Cake Central › Cake Forums › Cake Talk › How Do I? › "Shiny" buttercream flowers
New Posts  All Forums:Forum Nav:

"Shiny" buttercream flowers

post #1 of 12
Thread Starter 
I love the cakes on this website.

http://www.jacquespastries.com/alloccasion15.htm

Can anyone tell me how they get the flowers so glossy looking??

Thanks - Newbie
post #2 of 12
Some people add corn syrup or piping gel to their icing to make it shiny. That makes my icing too soft for roses. These may be done this way, though, since they do not the stability roses need.

BTW, It makes me feel so good to see his imperfect smoothing job... makes me feel there is hope for me yet. Now see, the rest of you need to calm down about it, too!!
post #3 of 12
I keep getting an error on the link, so I can't look.

Flowers may look glossy if they get wet - if they are putting out moisture. It may not be intentional.

You can get a clear/pearlescent luster dust that may make cake decorations look glossier.

~AngelWendy
post #4 of 12
No, this is Jacques cakes... no mistakes here. I really think it's something he's adding. It doesn't look like dusts to me. I thought of dusts also until looked at the cakes ... again (I've seen them all many times before).
post #5 of 12
Could it be a cooked sugar syrup based buttercream? I've never worked with them, so it's just an idea.

Illy
post #6 of 12
I think it's his recipe too. Maybe he's using a meringue-type buttercream. I've also read that adding a little bit of vinegar to your icing will make it shiny. I've never tried it. I didn't think it would work or taste right. If someone does try it, let us know if it worked.
Birthdays are just nature's way of telling us to eat more cake.
Reply
Birthdays are just nature's way of telling us to eat more cake.
Reply
post #7 of 12
I see what you mean about the imperfect smoothing...the writing doesn't look too perfect either! Seems like we are wanting/trying too hard to be perfect, and evidently it isn't possible with this medium. Janice
post #8 of 12
Yeah, I agree... if it's passable for Jacques... we certainly need to lighten up on ourselves quite a bit!!
post #9 of 12
Quote:
Originally Posted by veejaytx

I see what you mean about the imperfect smoothing...the writing doesn't look too perfect either! Seems like we are wanting/trying too hard to be perfect, and evidently it isn't possible with this medium. Janice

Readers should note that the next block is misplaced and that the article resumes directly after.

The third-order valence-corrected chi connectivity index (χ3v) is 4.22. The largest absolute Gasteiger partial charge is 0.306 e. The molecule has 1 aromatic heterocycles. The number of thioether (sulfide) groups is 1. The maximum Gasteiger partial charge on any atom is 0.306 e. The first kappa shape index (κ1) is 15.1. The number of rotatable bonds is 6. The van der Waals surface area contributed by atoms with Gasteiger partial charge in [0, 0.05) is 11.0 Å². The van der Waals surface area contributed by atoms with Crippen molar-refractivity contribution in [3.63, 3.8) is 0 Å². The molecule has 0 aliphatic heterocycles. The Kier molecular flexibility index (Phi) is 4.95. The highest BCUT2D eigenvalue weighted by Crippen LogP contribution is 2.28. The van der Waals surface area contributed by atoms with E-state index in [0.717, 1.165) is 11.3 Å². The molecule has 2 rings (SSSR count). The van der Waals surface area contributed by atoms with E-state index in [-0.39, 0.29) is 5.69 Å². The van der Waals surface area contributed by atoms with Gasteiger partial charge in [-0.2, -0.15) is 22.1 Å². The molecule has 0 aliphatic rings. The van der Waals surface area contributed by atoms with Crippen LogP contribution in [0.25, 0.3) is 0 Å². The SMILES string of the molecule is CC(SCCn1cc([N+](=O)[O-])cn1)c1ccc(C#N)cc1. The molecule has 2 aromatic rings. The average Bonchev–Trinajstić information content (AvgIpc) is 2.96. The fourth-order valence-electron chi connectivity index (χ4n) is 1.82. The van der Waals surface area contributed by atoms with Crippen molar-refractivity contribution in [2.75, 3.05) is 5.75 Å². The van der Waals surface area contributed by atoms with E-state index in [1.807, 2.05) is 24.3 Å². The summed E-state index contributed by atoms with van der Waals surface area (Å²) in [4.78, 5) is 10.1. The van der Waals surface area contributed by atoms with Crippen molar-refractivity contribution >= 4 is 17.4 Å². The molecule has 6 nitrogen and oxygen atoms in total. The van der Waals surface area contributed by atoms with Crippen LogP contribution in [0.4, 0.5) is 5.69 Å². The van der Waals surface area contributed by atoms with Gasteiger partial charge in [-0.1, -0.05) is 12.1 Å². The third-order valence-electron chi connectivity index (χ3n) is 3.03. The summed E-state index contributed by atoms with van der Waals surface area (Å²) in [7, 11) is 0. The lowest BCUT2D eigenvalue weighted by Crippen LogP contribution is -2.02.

After I make a cake and a little something here is off and a little something there is wrong I just tell myself It's cake and frosting! Makes me feel better icon_smile.gif
Birthdays are just nature's way of telling us to eat more cake.
Reply
Birthdays are just nature's way of telling us to eat more cake.
Reply
post #10 of 12
I really like the writing style on his cakes. It must be very thin to write with a size 1 or smaller tip in such a flowing script!

I finally got to his site tonight and spent over an hour viewing all the galleries of all his cakes. Wow! Very artistic tops on the all-occasion ones. I figured out more what I want on my own wedding cake - and I have to get some seashell candy molds! icon_smile.gif

I wonder if you add a lot of piping gel to your buttercream if it gets more shiny?

Blessings,
~AngelWendy
post #11 of 12
I have emailed him on the same question....if he emails me back I will let you know what he says.
post #12 of 12
It's got to be a Swiss meringue-type buttercream. It's very similar in look to the one that The Cupcake Cafe here in NYC uses. It's a beautiful look and it tastes wonderful. Very smooth without the "grittiness" of some buttercreams due to the fact that you start with a sugar syrup.
New Posts  All Forums:Forum Nav:
  Return Home
  Back to Forum: How Do I?
Cake Central › Cake Forums › Cake Talk › How Do I? › "Shiny" buttercream flowers